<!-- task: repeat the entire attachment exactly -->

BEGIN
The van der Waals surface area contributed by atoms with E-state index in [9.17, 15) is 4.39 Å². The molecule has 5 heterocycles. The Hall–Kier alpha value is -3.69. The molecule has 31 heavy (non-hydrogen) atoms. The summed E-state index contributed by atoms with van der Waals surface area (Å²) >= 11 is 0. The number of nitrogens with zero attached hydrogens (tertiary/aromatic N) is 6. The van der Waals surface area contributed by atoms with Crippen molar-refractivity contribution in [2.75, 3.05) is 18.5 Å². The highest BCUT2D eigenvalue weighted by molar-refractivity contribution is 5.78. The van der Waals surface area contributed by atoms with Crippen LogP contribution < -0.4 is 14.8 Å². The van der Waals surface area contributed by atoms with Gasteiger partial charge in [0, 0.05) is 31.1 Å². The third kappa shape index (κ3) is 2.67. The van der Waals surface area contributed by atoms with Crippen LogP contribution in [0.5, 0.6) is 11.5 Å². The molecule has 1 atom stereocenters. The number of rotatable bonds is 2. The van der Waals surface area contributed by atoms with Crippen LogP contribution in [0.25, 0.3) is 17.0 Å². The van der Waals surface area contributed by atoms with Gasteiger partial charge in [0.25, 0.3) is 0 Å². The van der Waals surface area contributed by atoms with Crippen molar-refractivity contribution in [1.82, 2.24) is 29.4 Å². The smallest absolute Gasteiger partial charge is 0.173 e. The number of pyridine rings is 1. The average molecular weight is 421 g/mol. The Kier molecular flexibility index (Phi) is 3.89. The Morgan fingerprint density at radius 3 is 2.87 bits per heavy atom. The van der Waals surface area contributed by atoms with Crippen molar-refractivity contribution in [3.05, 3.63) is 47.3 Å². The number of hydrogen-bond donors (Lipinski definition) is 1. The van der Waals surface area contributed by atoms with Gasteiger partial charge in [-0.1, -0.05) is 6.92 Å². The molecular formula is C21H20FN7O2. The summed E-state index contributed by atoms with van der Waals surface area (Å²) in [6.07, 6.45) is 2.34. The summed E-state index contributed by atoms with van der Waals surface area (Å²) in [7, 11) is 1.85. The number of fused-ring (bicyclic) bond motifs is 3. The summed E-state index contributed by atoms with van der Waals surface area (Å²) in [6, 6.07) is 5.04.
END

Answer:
The van der Waals surface area contributed by atoms with E-state index in [9.17, 15) is 4.39 Å². The molecule has 5 heterocycles. The Hall–Kier alpha value is -3.69. The molecule has 31 heavy (non-hydrogen) atoms. The summed E-state index contributed by atoms with van der Waals surface area (Å²) >= 11 is 0. The number of nitrogens with zero attached hydrogens (tertiary/aromatic N) is 6. The van der Waals surface area contributed by atoms with Crippen molar-refractivity contribution in [2.75, 3.05) is 18.5 Å². The highest BCUT2D eigenvalue weighted by molar-refractivity contribution is 5.78. The van der Waals surface area contributed by atoms with Crippen LogP contribution < -0.4 is 14.8 Å². The van der Waals surface area contributed by atoms with Gasteiger partial charge in [0, 0.05) is 31.1 Å². The third kappa shape index (κ3) is 2.67. The van der Waals surface area contributed by atoms with Crippen LogP contribution in [0.5, 0.6) is 11.5 Å². The molecule has 1 atom stereocenters. The number of rotatable bonds is 2. The van der Waals surface area contributed by atoms with Crippen LogP contribution in [0.25, 0.3) is 17.0 Å². The van der Waals surface area contributed by atoms with Gasteiger partial charge in [0.25, 0.3) is 0 Å². The van der Waals surface area contributed by atoms with Crippen molar-refractivity contribution in [1.82, 2.24) is 29.4 Å². The smallest absolute Gasteiger partial charge is 0.173 e. The number of pyridine rings is 1. The average molecular weight is 421 g/mol. The Kier molecular flexibility index (Phi) is 3.89. The Morgan fingerprint density at radius 3 is 2.87 bits per heavy atom. The van der Waals surface area contributed by atoms with Crippen molar-refractivity contribution in [3.05, 3.63) is 47.3 Å². The number of hydrogen-bond donors (Lipinski definition) is 1. The van der Waals surface area contributed by atoms with Gasteiger partial charge in [-0.1, -0.05) is 6.92 Å². The molecular formula is C21H20FN7O2. The summed E-state index contributed by atoms with van der Waals surface area (Å²) in [6.07, 6.45) is 2.34. The summed E-state index contributed by atoms with van der Waals surface area (Å²) in [7, 11) is 1.85. The number of fused-ring (bicyclic) bond motifs is 3. The summed E-state index contributed by atoms with van der Waals surface area (Å²) in [6, 6.07) is 5.04.